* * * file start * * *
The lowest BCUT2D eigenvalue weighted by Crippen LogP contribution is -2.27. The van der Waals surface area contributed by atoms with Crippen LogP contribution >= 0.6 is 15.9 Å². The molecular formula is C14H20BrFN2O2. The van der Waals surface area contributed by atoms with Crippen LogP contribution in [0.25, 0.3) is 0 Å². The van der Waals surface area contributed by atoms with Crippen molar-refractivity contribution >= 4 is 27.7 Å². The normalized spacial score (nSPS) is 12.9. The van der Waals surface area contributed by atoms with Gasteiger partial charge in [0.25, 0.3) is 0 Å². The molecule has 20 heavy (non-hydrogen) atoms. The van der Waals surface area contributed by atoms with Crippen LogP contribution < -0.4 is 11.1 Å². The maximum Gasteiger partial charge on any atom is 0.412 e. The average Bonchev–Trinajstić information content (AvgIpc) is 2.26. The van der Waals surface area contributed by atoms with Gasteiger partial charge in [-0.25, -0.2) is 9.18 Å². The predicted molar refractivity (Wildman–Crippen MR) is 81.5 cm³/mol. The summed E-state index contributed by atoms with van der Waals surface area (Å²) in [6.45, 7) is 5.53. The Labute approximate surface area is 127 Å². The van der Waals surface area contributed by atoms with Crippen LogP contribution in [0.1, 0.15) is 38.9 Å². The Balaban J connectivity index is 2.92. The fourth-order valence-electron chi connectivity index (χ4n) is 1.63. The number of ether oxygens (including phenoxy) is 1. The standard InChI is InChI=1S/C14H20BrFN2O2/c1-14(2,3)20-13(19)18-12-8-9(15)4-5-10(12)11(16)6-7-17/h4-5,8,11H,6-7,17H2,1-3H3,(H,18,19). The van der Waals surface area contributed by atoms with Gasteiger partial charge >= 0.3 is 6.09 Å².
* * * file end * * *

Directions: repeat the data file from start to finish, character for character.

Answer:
The lowest BCUT2D eigenvalue weighted by Crippen LogP contribution is -2.27. The van der Waals surface area contributed by atoms with Crippen LogP contribution >= 0.6 is 15.9 Å². The molecular formula is C14H20BrFN2O2. The van der Waals surface area contributed by atoms with Crippen LogP contribution in [0.25, 0.3) is 0 Å². The van der Waals surface area contributed by atoms with Crippen molar-refractivity contribution >= 4 is 27.7 Å². The normalized spacial score (nSPS) is 12.9. The van der Waals surface area contributed by atoms with Gasteiger partial charge in [0.25, 0.3) is 0 Å². The molecule has 20 heavy (non-hydrogen) atoms. The van der Waals surface area contributed by atoms with Crippen LogP contribution < -0.4 is 11.1 Å². The maximum Gasteiger partial charge on any atom is 0.412 e. The average Bonchev–Trinajstić information content (AvgIpc) is 2.26. The van der Waals surface area contributed by atoms with Gasteiger partial charge in [-0.25, -0.2) is 9.18 Å². The predicted molar refractivity (Wildman–Crippen MR) is 81.5 cm³/mol. The summed E-state index contributed by atoms with van der Waals surface area (Å²) in [6.45, 7) is 5.53. The Labute approximate surface area is 127 Å². The van der Waals surface area contributed by atoms with Crippen LogP contribution in [0.1, 0.15) is 38.9 Å². The Balaban J connectivity index is 2.92. The fourth-order valence-electron chi connectivity index (χ4n) is 1.63. The number of ether oxygens (including phenoxy) is 1. The standard InChI is InChI=1S/C14H20BrFN2O2/c1-14(2,3)20-13(19)18-12-8-9(15)4-5-10(12)11(16)6-7-17/h4-5,8,11H,6-7,17H2,1-3H3,(H,18,19). The van der Waals surface area contributed by atoms with Gasteiger partial charge >= 0.3 is 6.09 Å².